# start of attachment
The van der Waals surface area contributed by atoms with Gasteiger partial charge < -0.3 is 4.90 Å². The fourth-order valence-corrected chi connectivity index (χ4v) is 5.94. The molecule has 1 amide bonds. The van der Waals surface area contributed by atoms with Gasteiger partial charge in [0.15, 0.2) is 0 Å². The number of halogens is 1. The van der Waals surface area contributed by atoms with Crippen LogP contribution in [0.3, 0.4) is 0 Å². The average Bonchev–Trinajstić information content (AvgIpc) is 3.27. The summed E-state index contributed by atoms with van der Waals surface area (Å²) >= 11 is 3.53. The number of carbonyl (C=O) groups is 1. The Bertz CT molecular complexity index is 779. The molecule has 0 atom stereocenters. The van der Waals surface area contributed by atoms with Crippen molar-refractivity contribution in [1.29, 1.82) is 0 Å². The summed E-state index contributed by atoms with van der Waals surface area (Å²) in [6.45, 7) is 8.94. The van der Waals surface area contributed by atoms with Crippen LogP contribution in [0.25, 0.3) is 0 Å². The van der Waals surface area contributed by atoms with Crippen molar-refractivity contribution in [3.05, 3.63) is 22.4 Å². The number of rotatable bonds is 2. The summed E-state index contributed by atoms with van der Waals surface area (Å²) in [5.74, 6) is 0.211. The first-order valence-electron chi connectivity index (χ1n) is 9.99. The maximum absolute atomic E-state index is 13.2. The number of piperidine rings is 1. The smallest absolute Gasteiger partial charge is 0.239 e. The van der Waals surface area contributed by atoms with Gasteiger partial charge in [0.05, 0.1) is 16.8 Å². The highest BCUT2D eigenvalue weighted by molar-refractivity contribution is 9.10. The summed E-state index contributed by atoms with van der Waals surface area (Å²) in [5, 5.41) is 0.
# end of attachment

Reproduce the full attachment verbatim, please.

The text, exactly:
The van der Waals surface area contributed by atoms with Gasteiger partial charge < -0.3 is 4.90 Å². The fourth-order valence-corrected chi connectivity index (χ4v) is 5.94. The molecule has 1 amide bonds. The van der Waals surface area contributed by atoms with Gasteiger partial charge in [0.15, 0.2) is 0 Å². The number of halogens is 1. The van der Waals surface area contributed by atoms with Crippen LogP contribution in [0.3, 0.4) is 0 Å². The average Bonchev–Trinajstić information content (AvgIpc) is 3.27. The summed E-state index contributed by atoms with van der Waals surface area (Å²) >= 11 is 3.53. The number of carbonyl (C=O) groups is 1. The Bertz CT molecular complexity index is 779. The molecule has 0 atom stereocenters. The van der Waals surface area contributed by atoms with Crippen molar-refractivity contribution in [1.29, 1.82) is 0 Å². The summed E-state index contributed by atoms with van der Waals surface area (Å²) in [6.45, 7) is 8.94. The van der Waals surface area contributed by atoms with Crippen LogP contribution in [0.25, 0.3) is 0 Å². The van der Waals surface area contributed by atoms with Crippen molar-refractivity contribution in [3.05, 3.63) is 22.4 Å². The number of rotatable bonds is 2. The summed E-state index contributed by atoms with van der Waals surface area (Å²) in [5.74, 6) is 0.211. The first-order valence-electron chi connectivity index (χ1n) is 9.99. The maximum absolute atomic E-state index is 13.2. The number of piperidine rings is 1. The smallest absolute Gasteiger partial charge is 0.239 e. The van der Waals surface area contributed by atoms with Gasteiger partial charge in [0.05, 0.1) is 16.8 Å². The highest BCUT2D eigenvalue weighted by molar-refractivity contribution is 9.10. The summed E-state index contributed by atoms with van der Waals surface area (Å²) in [5, 5.41) is 0.